Food delivery

Tips for safe food delivery during holidays

Holiday meals likely will look and feel different for families unable to gather this year.

To keep family members outside of your immediate household safe — especially if they are considered to be “high risk” (i.e., elderly or immunocompromised) — you can still safely spread holiday cheer by sending or bringing them meals.

It is important to know that mishandled food can cause people to get sick from bacteria like Salmonella or E. coli, so it’s essential to handle food and its leftovers carefully to ensure they are safe to consume upon delivery.

A variety of home-delivered groceries, meal-delivery services and meal kit subscription services are available and enable food to be safely transported to a family member by a store, manufacturer or delivery service.

Food delivered by these services needs to stay out of the temperature danger zone (40 F to 140 F) to prevent the growth of harmful bacteria, so, when ordering food, use the following advice from the Centers for Disease Control and Prevention and the U.S. Department of Agriculture to prevent foodborne illness when ordering food:

— Before ordering, inquire about food-safety practices by contacting the customer service department of the business being utilized, and be sure to ask how they deal with issues when a delivery is at an unsafe temperature.

— Arrange for deliveries to arrive when someone is home so the food can be quickly placed in refrigeration.

— If someone is not able to be home to tend to the delivery immediately, provide a cool, dry, safe place where the food should be kept until someone is available.

— If ordering for someone else, be sure to tell them the date and time of the expected delivery.

— Food should be transported in food-grade insulated packaging with frozen gel packs or dry ice to keep it cold during transport.

— Once cold food is delivered, examine the box and packaging, and check the temperature of the food with a food thermometer to verify that it is 40 F or below.

— Store perishable food items as instructed by the provider (e.g. “Keep Refrigerated” or “Keep Frozen” if the package contains perishable items) and store the food in a refrigerator or freezer as soon as possible.

— If sending someone a catered meal or meal kit, be sure that safe handling, preparation and cooking temperature instructions are provided with the meal or recipe.

— If the food was delivered above 40 F, dispose of the food and speak with the business or service provider about reimbursement — food can look, smell, and even taste OK, yet still be unsafe to consume.

Another meal delivery option is to create your own meal kit by purchasing pre-packaged food items, such as bagged salads, frozen entrees and desserts, and then safely delivering those food items to a loved one.

While transporting food from the store to its destination, be sure to keep the food out of the temperature danger zone (again, 40 F to 140 F), and keep cold foods at or below40 F and hot foods at or above 140 F.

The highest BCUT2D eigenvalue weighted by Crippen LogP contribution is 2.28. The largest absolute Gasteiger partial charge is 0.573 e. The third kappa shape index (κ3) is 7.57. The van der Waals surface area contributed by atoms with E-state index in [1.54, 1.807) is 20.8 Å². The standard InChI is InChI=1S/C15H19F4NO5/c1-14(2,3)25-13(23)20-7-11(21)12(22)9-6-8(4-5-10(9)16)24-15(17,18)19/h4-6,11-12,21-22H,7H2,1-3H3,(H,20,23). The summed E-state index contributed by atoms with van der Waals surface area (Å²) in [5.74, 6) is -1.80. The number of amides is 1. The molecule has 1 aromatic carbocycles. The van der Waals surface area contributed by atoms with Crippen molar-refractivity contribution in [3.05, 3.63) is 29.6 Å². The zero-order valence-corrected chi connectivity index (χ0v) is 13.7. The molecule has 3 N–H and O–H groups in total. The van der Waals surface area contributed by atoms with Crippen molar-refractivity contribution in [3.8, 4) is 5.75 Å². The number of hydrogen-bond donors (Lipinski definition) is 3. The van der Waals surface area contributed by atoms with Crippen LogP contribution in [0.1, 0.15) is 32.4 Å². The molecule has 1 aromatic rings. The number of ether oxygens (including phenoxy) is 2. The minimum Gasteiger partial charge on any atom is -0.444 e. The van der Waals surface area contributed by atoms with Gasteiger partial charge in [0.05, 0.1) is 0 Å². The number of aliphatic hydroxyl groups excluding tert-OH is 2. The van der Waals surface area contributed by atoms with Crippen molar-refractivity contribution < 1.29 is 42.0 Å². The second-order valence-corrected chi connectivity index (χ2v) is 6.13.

To keep cold, perishable foods safe, place them in a cooler with ice or frozen gel packs during transport, and keep the cooler in the coldest part of the vehicle. Hot foods should be kept in an insulated thermal bag.

Once the food is delivered, advise the receiver to place cold food in the refrigerator.

A final option is to prepare food in your home and deliver some or all of it as leftovers. Follow good food safety practices in your home kitchen to prevent food safety risks. We can prevent foodborne illness by:

— Washing hands with warm water and soap for 20 seconds or longer before and during food preparation, especially when switching from ready-to-eat items — foods which require no more preparation, washing or cooking — to raw foods like meat, poultry and seafood.

— Preventing cross-contamination by using separate cutting boards and utensils to prepare ready-to-eat and raw food items so bacteria are not transferred from one food to another.

— Cleaning and sanitizing equipment, utensils and work surfaces before and after use.

— Cooking and verifying the temperatures of meat: Whole cuts of pork, 145 F for 3 minutes; whole cuts of other meats, 145 F for 3 minutes, ground meat, 160 F; and poultry, 165 F.

— Holding hot food hot at or above 140 F.

— When transporting is not immediate, cool the prepared food quickly so it reaches refrigeration temperatures rapidly, which prevents bacteria growth.

— To make cooling more efficient, divide large amounts of food into smaller shallow containers (i.e., 2 inches or less), and cut meats into slices or smaller pieces.

— Leftovers should be covered, wrapped, or placed into storage containers prior to being placed in cold storage.

— Labeling the food with its contents, reheating instructions and storage instructions to consume within three to four days.

— When ready to consume leftovers, be sure to reheat the food to an internal temperature of at least 165 F and verify with a food thermometer.

When delivering these meals, transport cold food in a cooler with ice or gel packs and transport hot food in an insulated thermal bag.

During the COVID-19 pandemic, place the food on a porch or covered area and allow the recipient to pick up the food while following proper social distancing.

Use these food delivery tips to have a food-safe holiday season. Stay healthy and safe.


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